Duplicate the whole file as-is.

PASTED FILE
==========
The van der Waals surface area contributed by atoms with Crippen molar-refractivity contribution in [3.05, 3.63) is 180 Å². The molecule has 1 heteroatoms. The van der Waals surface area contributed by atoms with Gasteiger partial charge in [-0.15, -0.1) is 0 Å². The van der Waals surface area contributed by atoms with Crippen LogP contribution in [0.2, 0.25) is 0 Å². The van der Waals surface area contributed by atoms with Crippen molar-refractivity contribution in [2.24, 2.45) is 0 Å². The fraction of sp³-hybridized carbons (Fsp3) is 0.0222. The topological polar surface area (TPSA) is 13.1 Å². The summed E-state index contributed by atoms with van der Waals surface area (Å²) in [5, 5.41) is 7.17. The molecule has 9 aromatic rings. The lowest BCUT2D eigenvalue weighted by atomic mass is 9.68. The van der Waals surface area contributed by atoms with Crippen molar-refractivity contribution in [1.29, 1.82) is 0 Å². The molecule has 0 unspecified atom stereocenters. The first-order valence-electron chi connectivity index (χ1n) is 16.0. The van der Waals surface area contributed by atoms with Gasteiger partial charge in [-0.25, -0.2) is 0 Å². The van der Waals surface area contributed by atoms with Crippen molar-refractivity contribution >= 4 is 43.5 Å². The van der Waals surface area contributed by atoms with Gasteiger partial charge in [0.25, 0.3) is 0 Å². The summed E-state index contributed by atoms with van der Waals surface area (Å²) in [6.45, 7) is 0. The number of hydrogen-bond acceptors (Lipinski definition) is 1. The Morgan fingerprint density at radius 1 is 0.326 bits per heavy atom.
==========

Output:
The van der Waals surface area contributed by atoms with Crippen molar-refractivity contribution in [3.05, 3.63) is 180 Å². The molecule has 1 heteroatoms. The van der Waals surface area contributed by atoms with Gasteiger partial charge in [-0.15, -0.1) is 0 Å². The van der Waals surface area contributed by atoms with Crippen LogP contribution in [0.2, 0.25) is 0 Å². The van der Waals surface area contributed by atoms with Crippen molar-refractivity contribution in [2.24, 2.45) is 0 Å². The fraction of sp³-hybridized carbons (Fsp3) is 0.0222. The topological polar surface area (TPSA) is 13.1 Å². The summed E-state index contributed by atoms with van der Waals surface area (Å²) in [5, 5.41) is 7.17. The molecule has 9 aromatic rings. The lowest BCUT2D eigenvalue weighted by atomic mass is 9.68. The van der Waals surface area contributed by atoms with Crippen molar-refractivity contribution in [1.29, 1.82) is 0 Å². The molecule has 0 unspecified atom stereocenters. The first-order valence-electron chi connectivity index (χ1n) is 16.0. The van der Waals surface area contributed by atoms with Gasteiger partial charge in [-0.25, -0.2) is 0 Å². The van der Waals surface area contributed by atoms with Crippen molar-refractivity contribution >= 4 is 43.5 Å². The van der Waals surface area contributed by atoms with Gasteiger partial charge in [0.25, 0.3) is 0 Å². The summed E-state index contributed by atoms with van der Waals surface area (Å²) in [6.45, 7) is 0. The number of hydrogen-bond acceptors (Lipinski definition) is 1. The Morgan fingerprint density at radius 1 is 0.326 bits per heavy atom.